When is the last time that a winery really surprised you?
Now I’m not talking about a wine that was unexpectedly delicious (or atrocious), a shocking winemaker departure or an owner selling.
Instead, I’m talking about being genuinely surprised by the way that a winery interacted with consumers.
I’m talking about a “Morton’s Surprise.”
Back in 2011, a hungry businessman boarded a flight destined for the Newark airport. The flight was going to arrive late and in a half joking, half grumbly manner he tweeted out to his favorite steakhouse, Morton’s, that he would really like a porterhouse steak when he landed in two hours.
The Morton’s Twitter account did more than just “like” his tweet.
When he got off the plane and retrieved his bags, there was a Morton’s employee (from a location 24 miles away from the airport) waiting for him with a 24 oz. Porterhouse steak, shrimp and a side of potatoes.
Yeah, that’s a heck of a surprise.
Oh. My. God. I don’t believe it. @mortons showed up at EWR WITH A PORTERHOUSE! http://t.co/bD8k4r0 # OMFG!
— Peter Shankman (@petershankman) August 18, 2011
Now I’m not expecting wineries to show up at airports with free wine.
But let’s look at the base elements of this story and compare it to how most wineries interact with consumers on social media.
Morton’s could have responded to the initial tweet with something like:
“Oh thank you! We’re glad you are a fan. Come by and visit!”
Sound familiar? It’s pretty much a word-for-word reply that you see from wineries every day in response to consumers tweeting, Facebooking and Instagramming about wines they enjoy.
That’s not a horrible response. It’s polite and at least something of an interaction–which is undoubtedly better than not responding at all. But it’s so…scripted.
And when you’re competing in an engagement economy–where the goal is to build enduring and lasting relationships with consumers–a scripted response is basically the marketing equivalent of a one-night stand.
Slam Bam, Thank You Ma’am
One of the critical elements of the Morton story is that they were already dealing with an engaged customer. This was someone who liked their brand and took time out of their day to talk about it. Not only that, but they also made the effort to look up the company’s tag and include them in the conversation.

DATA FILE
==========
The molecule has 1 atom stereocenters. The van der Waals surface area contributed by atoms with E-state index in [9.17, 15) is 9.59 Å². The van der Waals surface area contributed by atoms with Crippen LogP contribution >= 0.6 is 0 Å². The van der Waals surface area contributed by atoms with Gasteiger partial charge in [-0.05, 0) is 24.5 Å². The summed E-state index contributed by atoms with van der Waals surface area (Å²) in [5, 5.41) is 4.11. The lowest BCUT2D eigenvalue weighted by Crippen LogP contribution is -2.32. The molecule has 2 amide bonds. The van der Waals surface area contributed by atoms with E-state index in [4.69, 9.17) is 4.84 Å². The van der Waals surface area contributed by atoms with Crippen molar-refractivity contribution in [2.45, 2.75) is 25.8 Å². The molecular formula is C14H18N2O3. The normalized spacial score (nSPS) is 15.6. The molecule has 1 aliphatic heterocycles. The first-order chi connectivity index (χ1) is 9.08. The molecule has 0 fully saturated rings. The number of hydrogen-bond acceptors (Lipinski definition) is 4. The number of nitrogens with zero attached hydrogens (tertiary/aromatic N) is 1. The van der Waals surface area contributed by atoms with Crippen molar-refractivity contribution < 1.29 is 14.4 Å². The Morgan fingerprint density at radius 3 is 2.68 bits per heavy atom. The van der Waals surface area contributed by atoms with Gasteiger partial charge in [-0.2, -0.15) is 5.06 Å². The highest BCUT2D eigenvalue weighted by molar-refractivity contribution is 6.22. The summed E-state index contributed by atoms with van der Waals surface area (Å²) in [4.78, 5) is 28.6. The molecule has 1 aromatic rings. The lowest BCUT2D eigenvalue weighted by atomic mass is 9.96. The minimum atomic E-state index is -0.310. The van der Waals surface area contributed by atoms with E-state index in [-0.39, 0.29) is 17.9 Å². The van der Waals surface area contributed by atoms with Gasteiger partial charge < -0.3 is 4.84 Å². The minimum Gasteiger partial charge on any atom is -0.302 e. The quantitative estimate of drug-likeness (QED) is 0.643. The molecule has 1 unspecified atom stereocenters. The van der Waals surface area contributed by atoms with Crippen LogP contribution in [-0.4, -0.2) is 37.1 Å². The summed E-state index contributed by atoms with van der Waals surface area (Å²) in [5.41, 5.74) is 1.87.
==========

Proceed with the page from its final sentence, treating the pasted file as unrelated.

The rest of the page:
That kind of customer engagement is hugely valuable. They essentially took the brand to bed and clearly had a good time.
So why is that good time so often greeted with scripted responses?
I don’t think a lot of wineries realize what they have when they’re tagged in a consumer’s post. That might be why we (and the consumer) are so rarely ever surprised by how they respond.
Yet, think about all the investment that wineries put into getting new customers. Now think about how many new customers that Morton’s likely got from going beyond the “one-night stand” engagement of just thanking and liking a consumer’s comment.
How can wineries surprise their consumers?
Let’s say that someone does a post raving about a winery’s red blend. Put yourself on the other side of the computer screen and imagine how you would feel getting a response like this:
“Oh thank you! We’re glad you loved it. You know, our winemaking team puts together that blend in February. If you’re in the area, let us know and you can help us put together next year’s wine!”
Whoa…did this winery just invite me to help make their next blend??? How freaking cool is that!
And the thing is, the odds of that consumer actually showing up at the winery’s door on a cold February day is pretty slim. This was a low-risk proposal.
Though, if they did show up, damn you’ve got a really engaged consumer and potential brand ambassador who is practically volunteering to promote your wines.
However, the impact of that invitation went far beyond a “one-night stand” response. It was like the winery texted them back in the morning to let them know that they really did have a good time and are wondering when they can meet again.
That’s engagement that leads to lasting relationships.
And this “surprise script” can be adapted to cover so many angles. Do folks think you have a really eye-catching label? Offer to email them the new label design for your latest release to get their feedback.
Did someone post a photo of your wine along with a fantastic dish they cooked? Ask them for the recipe and THEN post on your social media feed, tagging them, your winery team’s attempt at recreating their recipe and food pairing.
Essentially the secret to surprising consumers is to simply go beyond just acknowledging their posts.
It’s acknowledging them.
Now, yes, this type of social media engagement requires time and labor costs. So does everything in business. You can spend a fortune on vineyards, personnel, barrels and equipment but that is all for naught if people aren’t (repeatedly) buying your wine.
Building sales means investing in your consumers and not squandering the engagement capital that you already have. It means building relationships instead of being content with one night of vinous nookie.
Scroll back up and look at the examples I posted. Now put yourself in the shoes of the consumers receiving those replies, receiving those interactions. Not only will they be super stoked at the thought of getting another bottle of your wine, but do you think they would keep those sentiments to themselves?
No! It’s social media. They’re going to share and talk about how this winery, just out of the blue (in their minds), asked them to help make their wine, give feedback on a label or made Grandma Coury’s famous fried chicken and posted about it.
And you better believe that every time they’re with someone and a bottle of your is wine nearby, they’re going to share their story about your wine.
People don’t talk about one night stands (unless they’re really bad). But they do talk about the ones that surprised them and texted them back in the morning.